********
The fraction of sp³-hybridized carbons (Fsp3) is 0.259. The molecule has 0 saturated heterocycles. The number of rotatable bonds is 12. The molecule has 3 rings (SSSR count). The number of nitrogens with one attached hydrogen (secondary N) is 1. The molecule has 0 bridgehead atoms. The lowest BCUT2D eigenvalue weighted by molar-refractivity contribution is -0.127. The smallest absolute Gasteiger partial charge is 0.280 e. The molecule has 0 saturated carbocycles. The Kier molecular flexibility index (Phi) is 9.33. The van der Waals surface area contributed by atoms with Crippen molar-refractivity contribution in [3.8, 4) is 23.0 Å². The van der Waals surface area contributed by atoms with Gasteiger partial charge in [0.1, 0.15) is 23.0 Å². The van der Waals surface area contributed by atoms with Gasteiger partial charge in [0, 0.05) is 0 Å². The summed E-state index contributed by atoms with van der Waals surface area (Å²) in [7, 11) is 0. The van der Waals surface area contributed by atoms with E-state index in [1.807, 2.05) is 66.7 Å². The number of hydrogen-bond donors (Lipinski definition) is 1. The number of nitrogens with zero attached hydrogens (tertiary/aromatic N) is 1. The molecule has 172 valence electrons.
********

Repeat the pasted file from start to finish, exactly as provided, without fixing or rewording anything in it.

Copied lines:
The fraction of sp³-hybridized carbons (Fsp3) is 0.259. The molecule has 0 saturated heterocycles. The number of rotatable bonds is 12. The molecule has 3 rings (SSSR count). The number of nitrogens with one attached hydrogen (secondary N) is 1. The molecule has 0 bridgehead atoms. The lowest BCUT2D eigenvalue weighted by molar-refractivity contribution is -0.127. The smallest absolute Gasteiger partial charge is 0.280 e. The molecule has 0 saturated carbocycles. The Kier molecular flexibility index (Phi) is 9.33. The van der Waals surface area contributed by atoms with Crippen molar-refractivity contribution in [3.8, 4) is 23.0 Å². The van der Waals surface area contributed by atoms with Gasteiger partial charge in [0.1, 0.15) is 23.0 Å². The van der Waals surface area contributed by atoms with Gasteiger partial charge in [0, 0.05) is 0 Å². The summed E-state index contributed by atoms with van der Waals surface area (Å²) in [7, 11) is 0. The van der Waals surface area contributed by atoms with E-state index in [1.807, 2.05) is 66.7 Å². The number of hydrogen-bond donors (Lipinski definition) is 1. The number of nitrogens with zero attached hydrogens (tertiary/aromatic N) is 1. The molecule has 172 valence electrons.